The following article is based on my own interpretation of the said events and/ or publicly available information. Any material borrowed from published and unpublished sources has been appropriately referenced. I will bear the sole responsibility for anything that is found to have been copied or misappropriated or misrepresented in the following post.
Arnab Surai, MBA 2016-18, Vinod Gupta School of Management, IIT Kharagpur
The date 16 December 2016 went down in the annals of India as one of the landmarks in the disability rights movement. The Rights of Persons with Disability Bill was passed by the Lok Sabha after years of activism, debates and discussions. The World Bank suggests that this would positively impact around 6.4 percent of the population or about 80 million persons a figure so mammoth that it draws instant attention by its sheer magnitude. The bill provides for imprisonment of at least six months up to two years, along with a fine ranging between Rs 10,000 and Rs 5 lakh for discriminating against persons with disabilities. Come January, the Union home ministry issued guidelines on how people with disabilities can show respect when the national anthem is being played in cinemas and public places, mentioning they should not move and position themselves “maintaining the maximum possible alertness physically”
A question arises. After the highest court of law, the Supreme Court had exempted differently abled persons to stand up for the national anthem, why the government went ahead and issued such senseless, regressive and humiliating guidelines, without any requirement per se? Media is full of examples how much we lack in compassion and sensitivity to deal with unfortunates. People with disabilities are assaulted on a regular basis in movie halls public gatherings for not being able to stand up for the national anthem or the national flag. This incidents create a temporary uproar and discussions are made around how enforcing “standing up” for the national anthem can work against people with disabilities who may not be able to do so because of the nature of the disability. But sadly, they fizzle out soon.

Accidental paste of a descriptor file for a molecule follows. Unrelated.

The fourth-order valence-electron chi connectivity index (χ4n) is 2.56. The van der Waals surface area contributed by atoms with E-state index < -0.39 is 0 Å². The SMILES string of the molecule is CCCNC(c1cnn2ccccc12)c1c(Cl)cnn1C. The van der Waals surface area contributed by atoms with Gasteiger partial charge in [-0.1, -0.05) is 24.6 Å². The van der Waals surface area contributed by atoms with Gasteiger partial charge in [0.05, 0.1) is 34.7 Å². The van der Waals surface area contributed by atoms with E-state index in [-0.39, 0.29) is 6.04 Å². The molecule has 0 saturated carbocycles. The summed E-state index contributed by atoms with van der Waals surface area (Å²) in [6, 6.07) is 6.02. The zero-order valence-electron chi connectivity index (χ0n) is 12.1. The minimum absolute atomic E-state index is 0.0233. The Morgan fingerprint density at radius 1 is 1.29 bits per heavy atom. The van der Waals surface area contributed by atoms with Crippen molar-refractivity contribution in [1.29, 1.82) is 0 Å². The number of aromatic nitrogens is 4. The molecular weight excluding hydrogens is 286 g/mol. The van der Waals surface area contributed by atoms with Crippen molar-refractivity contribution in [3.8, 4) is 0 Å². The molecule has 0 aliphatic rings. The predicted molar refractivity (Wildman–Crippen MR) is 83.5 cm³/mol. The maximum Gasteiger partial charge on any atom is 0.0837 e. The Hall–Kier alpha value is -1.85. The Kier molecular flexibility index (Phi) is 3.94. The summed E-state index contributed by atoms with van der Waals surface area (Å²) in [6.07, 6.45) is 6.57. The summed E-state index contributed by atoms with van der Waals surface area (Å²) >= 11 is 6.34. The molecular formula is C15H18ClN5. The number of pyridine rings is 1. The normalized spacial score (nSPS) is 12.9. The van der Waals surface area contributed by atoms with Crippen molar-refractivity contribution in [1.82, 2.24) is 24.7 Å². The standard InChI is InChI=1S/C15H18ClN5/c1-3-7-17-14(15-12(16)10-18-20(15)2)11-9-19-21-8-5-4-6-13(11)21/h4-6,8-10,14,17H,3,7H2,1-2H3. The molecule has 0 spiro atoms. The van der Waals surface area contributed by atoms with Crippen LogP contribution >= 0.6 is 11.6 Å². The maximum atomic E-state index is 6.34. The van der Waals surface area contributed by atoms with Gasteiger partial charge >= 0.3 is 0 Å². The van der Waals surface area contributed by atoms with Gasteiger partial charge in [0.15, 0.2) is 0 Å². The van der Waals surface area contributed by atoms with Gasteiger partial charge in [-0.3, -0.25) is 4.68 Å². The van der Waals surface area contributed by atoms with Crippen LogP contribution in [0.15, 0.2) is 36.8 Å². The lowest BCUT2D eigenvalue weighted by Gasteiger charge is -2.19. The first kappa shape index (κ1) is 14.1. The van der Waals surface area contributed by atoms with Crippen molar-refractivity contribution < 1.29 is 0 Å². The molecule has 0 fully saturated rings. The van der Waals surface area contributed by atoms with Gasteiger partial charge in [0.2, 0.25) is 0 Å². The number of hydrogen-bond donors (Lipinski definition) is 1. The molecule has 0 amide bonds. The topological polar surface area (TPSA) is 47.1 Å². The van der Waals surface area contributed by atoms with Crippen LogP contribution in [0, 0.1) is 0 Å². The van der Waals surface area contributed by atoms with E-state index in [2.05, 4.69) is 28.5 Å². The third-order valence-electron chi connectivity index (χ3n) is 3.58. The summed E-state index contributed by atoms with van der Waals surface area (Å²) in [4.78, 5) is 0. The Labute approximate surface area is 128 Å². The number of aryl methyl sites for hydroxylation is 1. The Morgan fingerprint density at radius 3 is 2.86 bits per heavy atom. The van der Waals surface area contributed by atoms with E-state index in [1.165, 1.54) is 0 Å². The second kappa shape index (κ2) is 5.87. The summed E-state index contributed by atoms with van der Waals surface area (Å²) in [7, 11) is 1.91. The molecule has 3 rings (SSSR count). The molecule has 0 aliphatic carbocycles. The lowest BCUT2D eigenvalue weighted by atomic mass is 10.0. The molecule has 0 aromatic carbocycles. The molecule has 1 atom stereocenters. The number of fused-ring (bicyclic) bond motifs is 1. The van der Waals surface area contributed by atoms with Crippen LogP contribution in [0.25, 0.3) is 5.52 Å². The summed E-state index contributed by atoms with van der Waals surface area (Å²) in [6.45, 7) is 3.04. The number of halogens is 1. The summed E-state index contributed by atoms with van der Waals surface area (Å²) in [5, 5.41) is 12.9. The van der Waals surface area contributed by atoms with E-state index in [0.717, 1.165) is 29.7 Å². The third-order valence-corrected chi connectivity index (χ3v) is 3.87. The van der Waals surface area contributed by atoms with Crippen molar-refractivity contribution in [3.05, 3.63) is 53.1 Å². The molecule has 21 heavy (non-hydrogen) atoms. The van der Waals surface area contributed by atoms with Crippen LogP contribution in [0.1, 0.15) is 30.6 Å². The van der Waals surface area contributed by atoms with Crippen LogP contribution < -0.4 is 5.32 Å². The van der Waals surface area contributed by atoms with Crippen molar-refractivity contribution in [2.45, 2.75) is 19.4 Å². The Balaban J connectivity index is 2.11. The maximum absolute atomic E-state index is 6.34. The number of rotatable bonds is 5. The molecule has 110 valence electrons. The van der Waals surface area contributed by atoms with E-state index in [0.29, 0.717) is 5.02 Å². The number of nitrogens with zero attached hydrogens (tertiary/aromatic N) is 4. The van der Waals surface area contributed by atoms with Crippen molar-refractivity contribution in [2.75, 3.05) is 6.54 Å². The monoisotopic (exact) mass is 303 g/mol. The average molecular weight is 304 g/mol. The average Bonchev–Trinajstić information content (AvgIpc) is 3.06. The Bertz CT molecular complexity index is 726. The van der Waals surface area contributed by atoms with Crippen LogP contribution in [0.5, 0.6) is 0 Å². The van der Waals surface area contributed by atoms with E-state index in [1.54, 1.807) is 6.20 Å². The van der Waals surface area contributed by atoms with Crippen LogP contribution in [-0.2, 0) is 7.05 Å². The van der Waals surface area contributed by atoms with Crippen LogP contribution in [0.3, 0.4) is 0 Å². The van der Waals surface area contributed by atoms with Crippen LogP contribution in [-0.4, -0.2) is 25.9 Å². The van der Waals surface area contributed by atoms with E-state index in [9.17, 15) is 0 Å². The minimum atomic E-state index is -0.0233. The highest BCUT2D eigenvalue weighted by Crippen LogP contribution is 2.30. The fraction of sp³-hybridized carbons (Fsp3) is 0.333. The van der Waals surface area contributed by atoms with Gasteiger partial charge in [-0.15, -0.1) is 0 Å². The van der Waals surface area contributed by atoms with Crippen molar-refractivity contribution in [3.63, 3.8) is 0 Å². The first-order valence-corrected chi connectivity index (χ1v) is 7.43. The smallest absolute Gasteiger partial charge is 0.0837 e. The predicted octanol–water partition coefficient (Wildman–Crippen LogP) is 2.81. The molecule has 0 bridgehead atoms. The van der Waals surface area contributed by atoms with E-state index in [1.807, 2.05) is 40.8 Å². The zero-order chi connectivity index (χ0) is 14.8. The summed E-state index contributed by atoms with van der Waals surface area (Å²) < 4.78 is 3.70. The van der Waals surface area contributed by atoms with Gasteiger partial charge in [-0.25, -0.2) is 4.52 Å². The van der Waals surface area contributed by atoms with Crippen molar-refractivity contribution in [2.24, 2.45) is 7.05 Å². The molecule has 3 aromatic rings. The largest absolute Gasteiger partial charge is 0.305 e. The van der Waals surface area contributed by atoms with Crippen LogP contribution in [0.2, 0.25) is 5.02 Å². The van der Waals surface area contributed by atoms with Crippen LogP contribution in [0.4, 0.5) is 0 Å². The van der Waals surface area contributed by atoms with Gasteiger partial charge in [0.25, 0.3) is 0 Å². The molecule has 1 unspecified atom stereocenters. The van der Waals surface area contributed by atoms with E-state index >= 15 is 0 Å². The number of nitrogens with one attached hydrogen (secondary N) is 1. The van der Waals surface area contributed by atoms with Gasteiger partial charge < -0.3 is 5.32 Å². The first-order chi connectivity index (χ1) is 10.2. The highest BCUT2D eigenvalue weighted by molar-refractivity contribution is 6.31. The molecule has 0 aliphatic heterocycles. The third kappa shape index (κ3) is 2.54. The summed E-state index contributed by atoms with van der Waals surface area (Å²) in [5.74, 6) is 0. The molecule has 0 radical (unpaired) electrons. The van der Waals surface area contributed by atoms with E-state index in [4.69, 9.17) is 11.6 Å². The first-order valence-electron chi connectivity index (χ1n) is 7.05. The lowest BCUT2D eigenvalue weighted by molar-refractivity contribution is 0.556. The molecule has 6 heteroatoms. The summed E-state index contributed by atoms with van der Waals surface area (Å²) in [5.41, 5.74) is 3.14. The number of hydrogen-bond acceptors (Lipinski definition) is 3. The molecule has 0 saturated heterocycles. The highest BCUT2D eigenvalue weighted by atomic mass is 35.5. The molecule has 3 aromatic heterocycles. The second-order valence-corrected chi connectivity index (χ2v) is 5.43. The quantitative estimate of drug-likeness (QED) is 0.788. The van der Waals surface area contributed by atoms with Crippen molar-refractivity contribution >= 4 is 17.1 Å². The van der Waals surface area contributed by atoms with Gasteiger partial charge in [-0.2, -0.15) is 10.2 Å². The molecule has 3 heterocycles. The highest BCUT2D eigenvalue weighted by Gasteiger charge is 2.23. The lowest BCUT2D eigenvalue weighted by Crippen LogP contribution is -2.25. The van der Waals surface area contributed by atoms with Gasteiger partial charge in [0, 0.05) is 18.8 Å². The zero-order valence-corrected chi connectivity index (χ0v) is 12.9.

Lawyers across the country are equivocal in claiming that the language of these guidelines is completely offensive and shows disrespect and disregard for so many different conditions/disabilities that people may have. Further, it would only instill unnecessary fear and stress in people with disabilities and their families alike who want to go out and enjoy a movie, whether action is taken or not. When basic infrastructure and public spaces are inaccessible to persons with disabilities leading to severe restrictions on a person’s movement in and out of their homes this comes as a serious blow to the people already suffering in silence. As numerous serious issues cries for attention across the country, our government remains completely apathetic towards those and is doing all that is possible to lose its credibility.